by Arnold Zeitlin 23 March 2020
Anonymous authors take the reader on a brisk 54-page journey focussed on the Punjab against the broader context from the Indus Valley or Harappan Civilization dating back to 3300 BCE to the region’s modern state divided between India and Pakistan. Along the way, we meet Alexander the Great who never quite penetrated the fullest Punjab, leaving behind Ghandara relics found in Taxila, the Maurya and Gupta empires, the arrival of Islam in the eighth century and the Moghul dynasties that followed it, the rise of the Sikhs and Sikhism and, finally, the appearance of the British. A great deal of space is given to the British East India Company, although its presence was more imposing in Bengal than the Punjab until the Company waged a successful invasion of the Punjab in 1846. The Sikhs are singled out for helping their British conquerors subdue the 1857-8 Sepoy Rebellion, which ended the rule of the East India Company and of what was then the pretense of the Moghul empire.
This account credits the British for putting the idea of separation into Muslim minds when the British viceroy, Lord Curzon, divided Bengal in 1905. Against this context, readers learn a great deal about Muhammed Ali Jinnah and Mahatma Gandhi but not much about what Punjabis were up to during the lengthy march to Indian and Pakistan independence and the Partition that cost so many Punjabi lives, Moslem, Hindu and Sikh.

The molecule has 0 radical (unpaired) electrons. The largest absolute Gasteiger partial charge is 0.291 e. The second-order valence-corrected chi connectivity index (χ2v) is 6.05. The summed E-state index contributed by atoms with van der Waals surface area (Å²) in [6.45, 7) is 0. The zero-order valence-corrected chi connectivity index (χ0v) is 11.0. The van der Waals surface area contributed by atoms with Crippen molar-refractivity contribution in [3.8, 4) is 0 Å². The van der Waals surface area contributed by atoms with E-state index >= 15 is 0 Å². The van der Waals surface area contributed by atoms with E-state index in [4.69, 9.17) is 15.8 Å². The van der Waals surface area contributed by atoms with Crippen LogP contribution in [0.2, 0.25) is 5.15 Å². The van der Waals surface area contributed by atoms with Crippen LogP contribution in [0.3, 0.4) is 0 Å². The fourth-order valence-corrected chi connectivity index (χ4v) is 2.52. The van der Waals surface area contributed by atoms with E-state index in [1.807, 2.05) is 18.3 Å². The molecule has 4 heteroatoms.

Neglected in this history is the immense importance of the Punjab to both Pakistan and India. A single paragraph explains the Punjab’s significance to India (“still a major supplier of wheat”) but not much else. There’s virtually nothing about Pakistan, where the Punjab is very much the heart of the country’s civil politics and of its military domination. After these 54 pages, the reader wants to know more about Punjab and Punjabis.